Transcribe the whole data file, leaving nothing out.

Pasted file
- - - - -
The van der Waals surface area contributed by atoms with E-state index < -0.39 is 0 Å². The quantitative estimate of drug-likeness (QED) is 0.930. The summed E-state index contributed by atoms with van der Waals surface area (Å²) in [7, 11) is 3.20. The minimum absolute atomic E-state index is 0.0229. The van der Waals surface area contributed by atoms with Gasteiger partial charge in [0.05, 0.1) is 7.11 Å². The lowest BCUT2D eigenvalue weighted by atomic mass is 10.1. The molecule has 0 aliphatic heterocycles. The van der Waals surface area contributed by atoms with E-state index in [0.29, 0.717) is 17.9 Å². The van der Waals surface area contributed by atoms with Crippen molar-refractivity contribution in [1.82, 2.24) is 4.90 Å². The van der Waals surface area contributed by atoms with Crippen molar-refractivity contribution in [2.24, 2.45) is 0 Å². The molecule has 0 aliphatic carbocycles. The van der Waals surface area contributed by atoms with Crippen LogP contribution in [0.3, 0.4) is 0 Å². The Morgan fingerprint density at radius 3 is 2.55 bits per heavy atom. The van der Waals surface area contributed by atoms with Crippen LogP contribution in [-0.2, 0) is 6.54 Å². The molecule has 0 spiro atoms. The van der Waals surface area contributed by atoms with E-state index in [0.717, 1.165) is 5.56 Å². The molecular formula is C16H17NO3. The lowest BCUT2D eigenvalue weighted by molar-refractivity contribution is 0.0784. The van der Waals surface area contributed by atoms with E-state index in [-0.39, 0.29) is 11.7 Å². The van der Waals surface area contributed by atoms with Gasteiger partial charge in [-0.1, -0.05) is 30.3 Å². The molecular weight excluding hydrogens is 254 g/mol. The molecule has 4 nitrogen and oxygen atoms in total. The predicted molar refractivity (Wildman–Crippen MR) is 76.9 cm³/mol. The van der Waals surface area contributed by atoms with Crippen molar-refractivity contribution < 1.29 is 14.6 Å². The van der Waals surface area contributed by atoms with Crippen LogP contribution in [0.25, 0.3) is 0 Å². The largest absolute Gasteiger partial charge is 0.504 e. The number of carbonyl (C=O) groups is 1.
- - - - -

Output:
The van der Waals surface area contributed by atoms with E-state index < -0.39 is 0 Å². The quantitative estimate of drug-likeness (QED) is 0.930. The summed E-state index contributed by atoms with van der Waals surface area (Å²) in [7, 11) is 3.20. The minimum absolute atomic E-state index is 0.0229. The van der Waals surface area contributed by atoms with Gasteiger partial charge in [0.05, 0.1) is 7.11 Å². The lowest BCUT2D eigenvalue weighted by atomic mass is 10.1. The molecule has 0 aliphatic heterocycles. The van der Waals surface area contributed by atoms with E-state index in [0.29, 0.717) is 17.9 Å². The van der Waals surface area contributed by atoms with Crippen molar-refractivity contribution in [1.82, 2.24) is 4.90 Å². The van der Waals surface area contributed by atoms with Crippen molar-refractivity contribution in [2.24, 2.45) is 0 Å². The molecule has 0 aliphatic carbocycles. The van der Waals surface area contributed by atoms with Crippen LogP contribution in [0.3, 0.4) is 0 Å². The Morgan fingerprint density at radius 3 is 2.55 bits per heavy atom. The van der Waals surface area contributed by atoms with Crippen LogP contribution in [-0.2, 0) is 6.54 Å². The molecule has 0 spiro atoms. The van der Waals surface area contributed by atoms with E-state index in [0.717, 1.165) is 5.56 Å². The molecular formula is C16H17NO3. The lowest BCUT2D eigenvalue weighted by molar-refractivity contribution is 0.0784. The van der Waals surface area contributed by atoms with E-state index in [-0.39, 0.29) is 11.7 Å². The van der Waals surface area contributed by atoms with Gasteiger partial charge in [-0.1, -0.05) is 30.3 Å². The molecular weight excluding hydrogens is 254 g/mol. The molecule has 4 nitrogen and oxygen atoms in total. The predicted molar refractivity (Wildman–Crippen MR) is 76.9 cm³/mol. The van der Waals surface area contributed by atoms with Crippen molar-refractivity contribution < 1.29 is 14.6 Å². The van der Waals surface area contributed by atoms with Crippen LogP contribution in [0.25, 0.3) is 0 Å². The largest absolute Gasteiger partial charge is 0.504 e. The number of carbonyl (C=O) groups is 1.